1849-1852: The Nisqually journals and a PNW source of kabréys
There’s one major discovery that leaps out at me from this extensive, sometimes overlooked document of fur-trade days…
This is “The Nisqually Journal”, kept for years by whoever was in charge of the Hudsons Bay Company’s Fort Nisqually at the “top” (south end) of Puget Sound in Washington.
I encourage anyone who considers themself a researcher type to read the whole enormous thing, as published (links below) and even more of it in the archive. There’s so much here, including names and doings of individual Salish people (and at least one Yakama, Slugomas Koquilton), Hawai’ians, French-Canadians, Red River immigrants, missionary priests, HBC officials, etc., some Cowlitz and Lushootseed Salish place-names that might not be indexed elsewhere, events at Victoria and aboard visiting vessels, and so on.
I feel I hardly need to say this, but virtually every one of these people whose names we already knew — is known to have been a good Chinuk Wawa speaker. Fort Nisqually was a very important place indeed for the stage of CW history between the Fort Vancouver creolization and the rapid expansion north via Puget Sound into modern British Columbia.
Okay, here’s my tally of the published portions of the Nisqually Journal…
Part  (pub. 1919) Washington Historical Quarterly 10(3):205-230 (July 1919)
- page 228 (September 1, 1849) — “News of the Snowqualmies coming & making a settlement with the Bostons for the affair of 1st May last.” I.e. with the Americans, who are consistently distinguished from the “Englishmen” in this journal.
- page 229: “Cowlitz Jack…reports of having seen the Victoria runaways at the ‘Skokoom Chuck[‘] on their way to Cowlitz [Farms], they were provided with horses.” See below for more about this CW place name.
Part  (“The Nizqually Journal”) WHQ 11(1):59-65 (January 1920)
Part  WHQ 11(2):136-149 (April 1920)
Part  WHQ 11(4):294-302 (October 1920)
Part  WHQ 12(1):68-70 (January 1921)
Part  WHQ 12(2):137-148 (April 1921)
- page 139: September 23, 1850: “Jollibois, Trudelle, Cowie & Indians Squally & Mousa-mous reroofing Store on beach.” This would seem to be a Chinuk Wawa name — we see them sometimes on the frontier — músmus ‘cattle; cow’.
- 141: October 10, 1850: “A man of the name of ‘Godon,’ a halfbreed arrived here with ‘Cush’ on Tuesday from Victoria, he says that he had leave from Mr. [James] Douglas to come here but we can not vouch for the truth of what he says, he is making Cabrasses &c.” This is one of the newly found1 local pieces of evidence for CW kabreys; see below.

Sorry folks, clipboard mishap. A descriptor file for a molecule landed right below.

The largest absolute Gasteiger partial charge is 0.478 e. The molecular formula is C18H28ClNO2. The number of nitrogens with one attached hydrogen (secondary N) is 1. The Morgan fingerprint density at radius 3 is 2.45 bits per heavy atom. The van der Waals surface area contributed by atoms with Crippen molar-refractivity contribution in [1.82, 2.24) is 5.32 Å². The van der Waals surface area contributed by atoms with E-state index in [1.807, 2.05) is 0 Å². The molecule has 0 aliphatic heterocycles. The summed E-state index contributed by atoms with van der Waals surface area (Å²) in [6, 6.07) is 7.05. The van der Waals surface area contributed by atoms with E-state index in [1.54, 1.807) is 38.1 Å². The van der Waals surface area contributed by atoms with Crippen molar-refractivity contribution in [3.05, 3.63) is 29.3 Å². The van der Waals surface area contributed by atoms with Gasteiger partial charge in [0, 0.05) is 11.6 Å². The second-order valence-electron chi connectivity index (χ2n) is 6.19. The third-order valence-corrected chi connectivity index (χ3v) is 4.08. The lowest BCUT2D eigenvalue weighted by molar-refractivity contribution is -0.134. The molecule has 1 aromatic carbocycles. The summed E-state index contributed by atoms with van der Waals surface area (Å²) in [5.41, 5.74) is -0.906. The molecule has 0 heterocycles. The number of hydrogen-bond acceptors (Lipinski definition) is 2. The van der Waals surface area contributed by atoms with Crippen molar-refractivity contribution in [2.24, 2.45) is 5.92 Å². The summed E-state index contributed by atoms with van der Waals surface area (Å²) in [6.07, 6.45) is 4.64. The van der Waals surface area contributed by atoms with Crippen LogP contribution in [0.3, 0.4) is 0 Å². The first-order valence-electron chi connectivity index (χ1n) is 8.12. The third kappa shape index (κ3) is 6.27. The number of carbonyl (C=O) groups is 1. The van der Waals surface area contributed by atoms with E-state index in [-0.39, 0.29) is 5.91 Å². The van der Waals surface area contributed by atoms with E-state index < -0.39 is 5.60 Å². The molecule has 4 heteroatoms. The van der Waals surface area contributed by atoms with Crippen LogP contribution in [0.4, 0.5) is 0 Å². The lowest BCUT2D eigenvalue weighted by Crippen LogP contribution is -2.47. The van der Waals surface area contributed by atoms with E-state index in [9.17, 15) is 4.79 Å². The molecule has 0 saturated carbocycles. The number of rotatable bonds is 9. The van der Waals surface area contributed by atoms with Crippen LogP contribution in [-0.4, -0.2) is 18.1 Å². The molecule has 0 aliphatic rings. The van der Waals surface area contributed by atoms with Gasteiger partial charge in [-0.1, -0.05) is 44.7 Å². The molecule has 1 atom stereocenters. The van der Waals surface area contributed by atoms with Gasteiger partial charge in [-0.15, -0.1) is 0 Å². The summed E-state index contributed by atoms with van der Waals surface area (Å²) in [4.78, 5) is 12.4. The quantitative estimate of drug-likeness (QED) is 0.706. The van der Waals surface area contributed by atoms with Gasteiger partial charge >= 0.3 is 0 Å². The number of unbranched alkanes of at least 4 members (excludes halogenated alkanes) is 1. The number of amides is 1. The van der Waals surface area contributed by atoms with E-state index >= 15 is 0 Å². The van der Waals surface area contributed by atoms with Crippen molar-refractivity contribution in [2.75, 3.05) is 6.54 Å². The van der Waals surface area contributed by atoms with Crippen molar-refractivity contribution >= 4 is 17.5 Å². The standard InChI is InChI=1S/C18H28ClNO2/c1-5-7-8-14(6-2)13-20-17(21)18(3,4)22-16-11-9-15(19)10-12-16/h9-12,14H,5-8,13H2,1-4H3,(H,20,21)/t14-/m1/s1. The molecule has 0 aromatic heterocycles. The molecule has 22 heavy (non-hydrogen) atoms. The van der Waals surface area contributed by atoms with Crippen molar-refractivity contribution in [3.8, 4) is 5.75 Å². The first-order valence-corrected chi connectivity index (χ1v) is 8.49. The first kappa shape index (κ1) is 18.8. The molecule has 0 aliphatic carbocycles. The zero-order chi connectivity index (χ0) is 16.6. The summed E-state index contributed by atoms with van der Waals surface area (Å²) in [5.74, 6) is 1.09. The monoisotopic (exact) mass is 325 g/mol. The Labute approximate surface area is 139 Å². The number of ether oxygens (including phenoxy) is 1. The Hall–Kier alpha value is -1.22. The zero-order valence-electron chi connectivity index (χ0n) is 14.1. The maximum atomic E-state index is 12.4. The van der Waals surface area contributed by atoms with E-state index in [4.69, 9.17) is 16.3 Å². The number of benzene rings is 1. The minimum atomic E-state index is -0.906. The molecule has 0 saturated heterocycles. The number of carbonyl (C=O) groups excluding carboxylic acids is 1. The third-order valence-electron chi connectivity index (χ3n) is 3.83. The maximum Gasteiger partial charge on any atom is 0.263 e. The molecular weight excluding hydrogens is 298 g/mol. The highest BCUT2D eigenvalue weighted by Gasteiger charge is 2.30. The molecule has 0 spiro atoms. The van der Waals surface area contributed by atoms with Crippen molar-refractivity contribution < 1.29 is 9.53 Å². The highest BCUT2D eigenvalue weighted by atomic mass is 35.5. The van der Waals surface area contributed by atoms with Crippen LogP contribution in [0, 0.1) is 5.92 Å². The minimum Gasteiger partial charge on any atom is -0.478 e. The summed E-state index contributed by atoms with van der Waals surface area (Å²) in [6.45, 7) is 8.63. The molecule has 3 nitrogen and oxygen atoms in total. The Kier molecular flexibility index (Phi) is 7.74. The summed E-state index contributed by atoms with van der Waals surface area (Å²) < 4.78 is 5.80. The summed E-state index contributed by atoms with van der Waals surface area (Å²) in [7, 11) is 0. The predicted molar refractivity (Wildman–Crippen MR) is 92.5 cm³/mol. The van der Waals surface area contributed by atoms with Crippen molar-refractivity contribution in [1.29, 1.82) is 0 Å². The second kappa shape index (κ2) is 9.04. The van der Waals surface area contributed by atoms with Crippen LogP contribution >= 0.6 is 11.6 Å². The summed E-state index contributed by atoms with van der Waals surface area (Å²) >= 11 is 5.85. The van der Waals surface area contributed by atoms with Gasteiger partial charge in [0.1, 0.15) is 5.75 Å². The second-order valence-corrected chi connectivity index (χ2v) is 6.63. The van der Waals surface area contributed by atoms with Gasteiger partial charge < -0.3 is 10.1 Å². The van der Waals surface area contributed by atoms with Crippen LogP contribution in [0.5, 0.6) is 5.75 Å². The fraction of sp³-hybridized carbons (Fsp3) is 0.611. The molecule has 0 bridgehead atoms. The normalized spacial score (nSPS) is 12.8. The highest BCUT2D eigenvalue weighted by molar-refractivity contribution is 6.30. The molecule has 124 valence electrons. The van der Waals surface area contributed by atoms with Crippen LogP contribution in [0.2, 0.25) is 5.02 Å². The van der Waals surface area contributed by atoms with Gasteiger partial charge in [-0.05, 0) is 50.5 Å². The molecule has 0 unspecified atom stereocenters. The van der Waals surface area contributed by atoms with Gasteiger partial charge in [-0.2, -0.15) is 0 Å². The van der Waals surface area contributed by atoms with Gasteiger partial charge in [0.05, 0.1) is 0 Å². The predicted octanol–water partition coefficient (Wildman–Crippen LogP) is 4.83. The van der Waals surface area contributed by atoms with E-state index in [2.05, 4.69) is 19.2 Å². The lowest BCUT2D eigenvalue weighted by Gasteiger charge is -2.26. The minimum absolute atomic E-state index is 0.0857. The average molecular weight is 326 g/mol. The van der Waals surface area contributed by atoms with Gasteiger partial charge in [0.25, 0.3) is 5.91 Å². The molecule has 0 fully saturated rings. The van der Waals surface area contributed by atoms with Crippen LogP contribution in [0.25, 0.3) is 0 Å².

Part  WHQ 13(2):131-141 (April 1922)
Part  WHQ 13(3):225-232 (July 1922)
Part  WHQ 13(4):293-299 (October 1922)
Part [AA] WHQ 14(2):145-148 (April 1923)
Part [CC] WHQ 14(3):223-234 (July 1923) — this installment contains nice examples of how folks locally used English “stick”, referring to wood that was cut to build stables and to make axe handles — an influence on Chinuk Wawa stík ‘wood, tree, stick’
Part [xx] WHQ 14(4):299-306 (October 1923)
Part [DD] WHQ 15(1):63-66 (January 1924)
Part [EE] WHQ 15(2):126-143 (April 1924)
- Page 135: May 24, 1852 — “Bill & Wyamoch out Cabassing Oxen, brought home one.” A footnote links this verb with two other points in the Journal, one that says “cutting hides for cabraces“. These are further local links with CW kabréys! I point these out because as of the time when the 2012 Grand Ronde Tribes dictionary of Chinuk Wawa was being put together, we hadn’t known of any Pacific Northwest use of this word. It’s a Canadian/Métis French term, said to have been borrowed from North American Spanish.
Part XYX WHQ 15(3):215-226 (July 1924)
Part ASDF WHQ 15(4):289-298 (October 1924)
- Page 292 “Leggs two (Betsy and Cendre) kept in for Wagon & Cart work.” This second horse name may be Cendré, the same North American French word that gave us Chinuk Wawa’s sándeli for a particular color of horse.
- Page 293 “McPhail and the sheep are reported to be near the Skookum Tsuck, 15 dead.” (This is a tributary of the Chehalis River.) Here’s a very nice old confirmation that folks indeed pronounced the Jargon word for ‘water’ as tsə́qw in the general lower Columbia River region.
These are just a few highlights that grabbed my attention as I scanned through the Nisqually Journals. While there isn’t a great deal of Chinook in there, this is a rich document of a CW-speaking work and social environment. If I were going to make a movie of what daily life was like in the Jargon-speaking world, I’d base it on a close reading of these documents.
Plus, it’s wonderful to find a Northwest example for the etymology of kabreys!
Bonus fact: I’ve long wondered just exactly what a kabreys is. The Grand Ronde Dictionary defines this word as a ‘rawhide lariat strap’. This sounds, to my city ears, like a rawhide rope. When I google the cowboy Spanish word “cabestro”, I get lots of images of halters, the equipment you place around your animal’s muzzle. (Yes, I’m thinking in terms of dogs, because I have so little horse experience!) When I google the French “cabresse”, I find images of Caribbean brands of rum. Huh. But switching over to a text search, I found a nice article specifically about the Métis people of Canada, which defines this word as follows, and I suspect this ‘lasso’ (rope) is the excellent match with GR’s sense that we’d hope for:
This definition of “cabresse” is backed up by another good source that I found. By the way, the Grand Ronde pronunciation with /ey/ strikes me as matching the Michif-French pronunciations in the St. Laurent (Manitoba) community dictionary…
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